Top 5 Steps to Healthy Aging

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September 24, 2014


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Baby boomers — the post-World War II generation born between 1946 and 1964 — account for about 26 percent of the U.S. population. About 250,000 baby boomers turn 65 every month. And that staggering fact is presenting both challenges and opportunities for the healthcare industry.

Primary care physicians are increasingly providing an aging population with “wellness and prevention” guidelines so that these patients can remain engaged in active and productive lives decades past retirement. But many potential patients near or past retirement age don’t even show up for regular doctor visits.

There has been a lot of progress in cancer detection and early intervention of heart disease, but large segments of the aging population are still neglecting “preventive services” that include routine cancer screenings and even basic checkups, according to the U.S. Centers for Disease Control and Prevention (CDC).

Only 25 percent of adults aged 50 to 64 years — and less than 50 percent of adults aged 65 years or older — are up to date on their health screenings, the CDC says. These services include screenings for chronic conditions, immunizations for diseases such as influenza and pneumonia, and counseling about personal health behaviors, the agency says.

The financial crisis and recession of 2008-2009 forced many people to cut back on doctor checkups or screenings with high co-pays, as many people lost wages or saw wages diminish, said Mark Caruso, M.D., a primary care physician at Baptist Health Medical Group.

However, preventive care is waging a comeback, Dr. Caruso said.

“We’ve seen people of all ages coming in more regularly for routine physicals,” he said. “Some insurance carriers are waving co-pays, and people are seeing their primary at least once a year. But to think that the message of wellness and prevention is getting through to only one person in four (for ages 50 to 64 years) is troubling.”

The U.S. Preventive Services Task Force (USPSTF) provides a complete list of all recommended screenings.

Here are the top 5 steps that all adults can take toward healthy aging:

1. Get Regular Health Screenings/Checkups:
The USPSTF issues dozens of recommended screenings for U.S. adults of all ages, with many of the guidelines targeting men and women over the age of 50.  The recommendations cover the well-known guidelines for heart disease risk factors (blood pressure, cholesterol, blood sugar), and colorectal and breast cancer screenings, but there are many other screenings that don’t get as much publicity. All adults are encouraged to consult with their primary care physicians about the proper health screenings, particularly men and women over the age of 50. However, many younger adults may fall into high-risk categories as well because of family histories or other factors. “Many people hear bad things about screenings, such as colonoscopies. Our job is to reassure them,” Dr. Caruso said.

2. Exercise/Increase Mobility:
One study after another has extolled the benefits of regular exercise or a lifestyle that is more active than sedentary.  But studies also have found that, for the most part, when older people lose their mobility or ability to do daily things on their own, it happens because they’re not active. Even mild-to-moderate exercise can benefit older adults afflicted with arthritis and other chronic conditions that restrict mobility. Many studies have found that staying physically active can help prevent or delay many diseases and disabilities.  “I champion exercise for everyone on a daily basis,”  Dr. Caruso said. “I tell patients to start out at 3 to 4 days a week. I ask people who are retired: Do you have 20 minutes a day for brisk walking? The CDC offers these physical activity guidelines for older adults.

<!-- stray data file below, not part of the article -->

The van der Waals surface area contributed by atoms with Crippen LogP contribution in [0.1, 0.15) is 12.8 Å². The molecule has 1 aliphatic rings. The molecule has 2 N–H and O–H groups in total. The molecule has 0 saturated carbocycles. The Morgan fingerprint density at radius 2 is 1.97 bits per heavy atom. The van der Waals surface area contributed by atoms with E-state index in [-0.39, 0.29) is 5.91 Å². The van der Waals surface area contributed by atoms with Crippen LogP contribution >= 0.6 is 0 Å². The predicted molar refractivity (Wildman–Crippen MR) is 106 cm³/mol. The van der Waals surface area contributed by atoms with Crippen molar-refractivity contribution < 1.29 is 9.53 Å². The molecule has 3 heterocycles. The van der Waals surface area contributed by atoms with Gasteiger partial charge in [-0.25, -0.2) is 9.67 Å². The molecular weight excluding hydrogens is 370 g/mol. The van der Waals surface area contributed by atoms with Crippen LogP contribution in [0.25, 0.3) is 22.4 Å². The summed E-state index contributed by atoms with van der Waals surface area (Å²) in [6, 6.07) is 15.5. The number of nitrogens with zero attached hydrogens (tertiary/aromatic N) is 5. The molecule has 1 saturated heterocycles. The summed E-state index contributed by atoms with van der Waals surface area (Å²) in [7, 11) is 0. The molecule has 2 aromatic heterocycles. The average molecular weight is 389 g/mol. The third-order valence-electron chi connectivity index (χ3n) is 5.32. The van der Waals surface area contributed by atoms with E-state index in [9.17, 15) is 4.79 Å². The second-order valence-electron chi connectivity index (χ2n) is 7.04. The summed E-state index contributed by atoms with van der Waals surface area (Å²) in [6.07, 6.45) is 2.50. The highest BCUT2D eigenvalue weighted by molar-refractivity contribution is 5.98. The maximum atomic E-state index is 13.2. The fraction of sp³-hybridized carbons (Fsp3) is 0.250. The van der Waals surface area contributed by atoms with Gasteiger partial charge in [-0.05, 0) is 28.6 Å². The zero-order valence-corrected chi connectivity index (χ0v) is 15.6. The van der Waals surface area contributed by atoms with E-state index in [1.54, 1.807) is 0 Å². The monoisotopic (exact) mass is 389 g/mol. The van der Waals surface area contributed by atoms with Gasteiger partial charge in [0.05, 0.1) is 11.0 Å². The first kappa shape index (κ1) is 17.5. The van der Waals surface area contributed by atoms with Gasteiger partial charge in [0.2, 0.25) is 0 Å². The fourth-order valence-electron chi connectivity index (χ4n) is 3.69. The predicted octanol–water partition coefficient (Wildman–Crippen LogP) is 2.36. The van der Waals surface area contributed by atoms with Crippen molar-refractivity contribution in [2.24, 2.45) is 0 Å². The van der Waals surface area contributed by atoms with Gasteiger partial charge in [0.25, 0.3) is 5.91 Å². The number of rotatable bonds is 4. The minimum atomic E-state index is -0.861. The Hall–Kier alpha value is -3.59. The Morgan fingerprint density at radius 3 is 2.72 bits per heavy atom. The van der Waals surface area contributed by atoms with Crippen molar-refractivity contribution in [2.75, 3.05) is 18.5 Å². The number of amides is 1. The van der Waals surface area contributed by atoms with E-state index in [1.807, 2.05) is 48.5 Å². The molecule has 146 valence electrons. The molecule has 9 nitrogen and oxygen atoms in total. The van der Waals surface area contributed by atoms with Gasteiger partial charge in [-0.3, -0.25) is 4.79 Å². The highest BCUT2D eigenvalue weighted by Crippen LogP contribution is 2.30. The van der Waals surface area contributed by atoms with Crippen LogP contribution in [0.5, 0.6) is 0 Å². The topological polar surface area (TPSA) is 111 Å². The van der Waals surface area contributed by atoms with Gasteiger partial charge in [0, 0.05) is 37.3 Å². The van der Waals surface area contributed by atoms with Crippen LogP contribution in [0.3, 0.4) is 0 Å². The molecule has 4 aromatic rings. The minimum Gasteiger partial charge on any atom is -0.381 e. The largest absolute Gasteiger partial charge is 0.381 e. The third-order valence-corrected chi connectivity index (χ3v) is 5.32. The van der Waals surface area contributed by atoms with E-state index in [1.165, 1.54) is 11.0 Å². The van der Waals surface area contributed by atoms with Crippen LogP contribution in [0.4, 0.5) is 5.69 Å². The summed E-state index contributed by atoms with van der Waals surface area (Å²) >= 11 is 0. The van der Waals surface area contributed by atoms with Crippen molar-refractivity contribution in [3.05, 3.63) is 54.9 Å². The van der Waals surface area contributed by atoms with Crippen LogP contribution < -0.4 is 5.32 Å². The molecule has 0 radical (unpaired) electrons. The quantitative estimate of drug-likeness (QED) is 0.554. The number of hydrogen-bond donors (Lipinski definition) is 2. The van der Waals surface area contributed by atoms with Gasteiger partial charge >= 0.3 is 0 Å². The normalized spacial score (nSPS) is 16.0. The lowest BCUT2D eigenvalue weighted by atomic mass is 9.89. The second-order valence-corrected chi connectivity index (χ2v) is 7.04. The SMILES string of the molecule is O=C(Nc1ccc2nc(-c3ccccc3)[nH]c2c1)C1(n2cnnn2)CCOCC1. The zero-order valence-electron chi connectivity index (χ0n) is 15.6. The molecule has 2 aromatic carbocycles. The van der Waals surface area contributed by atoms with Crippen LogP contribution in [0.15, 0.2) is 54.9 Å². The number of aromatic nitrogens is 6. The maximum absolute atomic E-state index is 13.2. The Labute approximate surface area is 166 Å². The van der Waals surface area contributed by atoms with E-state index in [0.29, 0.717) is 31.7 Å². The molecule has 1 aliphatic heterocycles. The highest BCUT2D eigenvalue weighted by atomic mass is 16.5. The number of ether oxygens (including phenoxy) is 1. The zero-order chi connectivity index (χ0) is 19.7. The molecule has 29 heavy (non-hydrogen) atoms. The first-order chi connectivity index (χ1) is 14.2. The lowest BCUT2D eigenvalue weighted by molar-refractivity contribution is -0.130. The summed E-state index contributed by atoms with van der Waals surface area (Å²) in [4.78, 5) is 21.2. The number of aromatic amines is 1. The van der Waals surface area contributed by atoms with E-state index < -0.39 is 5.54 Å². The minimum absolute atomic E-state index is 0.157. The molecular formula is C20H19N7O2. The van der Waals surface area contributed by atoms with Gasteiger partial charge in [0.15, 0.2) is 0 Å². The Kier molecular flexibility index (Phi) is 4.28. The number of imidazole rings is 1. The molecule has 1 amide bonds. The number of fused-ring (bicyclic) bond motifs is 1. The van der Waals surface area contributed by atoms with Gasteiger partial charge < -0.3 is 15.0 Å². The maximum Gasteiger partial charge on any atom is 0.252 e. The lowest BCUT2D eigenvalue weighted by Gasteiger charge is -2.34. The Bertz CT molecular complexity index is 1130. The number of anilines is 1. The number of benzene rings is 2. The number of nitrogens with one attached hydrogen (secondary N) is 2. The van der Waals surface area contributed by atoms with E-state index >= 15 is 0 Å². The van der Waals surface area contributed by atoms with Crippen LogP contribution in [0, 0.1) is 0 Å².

3. Follow Nutritional Guidelines:
Healthier living through proper eating has been chronicled in numerous studies that promote eating the right balance of fruits, vegetables, whole grains and lean protein sources. Staying away from added sugars and too much sodium, for example, can help control or prevent heart disease factors such as diabetes or high blood pressure. As adults get older, proper nutrition becomes even more vital for more robust living. Here’s a nutrition guide for older adults from the U.S. Food and Drug Administration.

4. Manage Chronic Conditions:
Aging often comes with the challenges of treating and living with chronic diseases, including arthritis, cancer, heart disease, diabetes and  painful neuroskeletal conditions that affect movement and quality of life. Managing these conditions is critical to extend an active lifestyle.  Treatments often include medications that need monitoring for side effects and potentially harmful interactions with each other. Older adults should consult with their doctors about lifestyle modifications as well, including regular exercise and nutrition to keep chronic conditions from interfering with quality of life.

5. Keep Busy With Low Stress:
Older adults who are more engaged in regular activities, whether volunteering or paid work, tend to have greater overall well-being, especially when it come mental health, according to many studies. Many older adults continue working past traditional retirement age, either out of necessity or because they want to. The important aspect of “keeping busy” is not to let stress affect your health. Feeling emotional or nervous, or having trouble sleeping and eating are all normal reactions to stress. As you get older, sleeping patterns can become disrupted as a natural consequence of aging. Living with less stress can help overcome many chronic health conditions, including heart disease.

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